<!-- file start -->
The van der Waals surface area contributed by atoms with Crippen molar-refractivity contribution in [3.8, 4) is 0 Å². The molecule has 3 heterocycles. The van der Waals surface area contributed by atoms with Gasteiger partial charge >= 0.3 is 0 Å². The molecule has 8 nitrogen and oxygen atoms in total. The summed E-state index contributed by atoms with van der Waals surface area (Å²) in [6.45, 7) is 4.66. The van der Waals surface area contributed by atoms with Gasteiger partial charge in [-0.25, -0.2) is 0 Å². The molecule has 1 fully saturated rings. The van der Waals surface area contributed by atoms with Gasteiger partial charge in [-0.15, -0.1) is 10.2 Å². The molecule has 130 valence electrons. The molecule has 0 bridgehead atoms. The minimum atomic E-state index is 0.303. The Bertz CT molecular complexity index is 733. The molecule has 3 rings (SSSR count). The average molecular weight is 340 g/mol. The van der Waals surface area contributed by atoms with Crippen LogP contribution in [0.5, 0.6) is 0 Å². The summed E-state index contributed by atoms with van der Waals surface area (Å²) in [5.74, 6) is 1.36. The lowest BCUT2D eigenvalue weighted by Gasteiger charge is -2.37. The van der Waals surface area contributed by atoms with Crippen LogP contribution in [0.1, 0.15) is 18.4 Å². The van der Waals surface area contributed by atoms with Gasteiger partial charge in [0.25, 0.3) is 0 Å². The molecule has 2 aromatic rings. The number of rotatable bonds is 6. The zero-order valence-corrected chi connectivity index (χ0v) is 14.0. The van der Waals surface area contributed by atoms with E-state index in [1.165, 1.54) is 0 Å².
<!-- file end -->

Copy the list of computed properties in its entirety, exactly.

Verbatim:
The van der Waals surface area contributed by atoms with Crippen molar-refractivity contribution in [3.8, 4) is 0 Å². The molecule has 3 heterocycles. The van der Waals surface area contributed by atoms with Gasteiger partial charge >= 0.3 is 0 Å². The molecule has 8 nitrogen and oxygen atoms in total. The summed E-state index contributed by atoms with van der Waals surface area (Å²) in [6.45, 7) is 4.66. The van der Waals surface area contributed by atoms with Gasteiger partial charge in [-0.25, -0.2) is 0 Å². The molecule has 1 fully saturated rings. The van der Waals surface area contributed by atoms with Gasteiger partial charge in [-0.15, -0.1) is 10.2 Å². The molecule has 130 valence electrons. The molecule has 0 bridgehead atoms. The minimum atomic E-state index is 0.303. The Bertz CT molecular complexity index is 733. The molecule has 3 rings (SSSR count). The average molecular weight is 340 g/mol. The van der Waals surface area contributed by atoms with Crippen LogP contribution in [0.5, 0.6) is 0 Å². The summed E-state index contributed by atoms with van der Waals surface area (Å²) in [5.74, 6) is 1.36. The lowest BCUT2D eigenvalue weighted by Gasteiger charge is -2.37. The van der Waals surface area contributed by atoms with Crippen LogP contribution in [0.1, 0.15) is 18.4 Å². The van der Waals surface area contributed by atoms with Gasteiger partial charge in [0.25, 0.3) is 0 Å². The molecule has 2 aromatic rings. The number of rotatable bonds is 6. The zero-order valence-corrected chi connectivity index (χ0v) is 14.0. The van der Waals surface area contributed by atoms with E-state index in [1.165, 1.54) is 0 Å².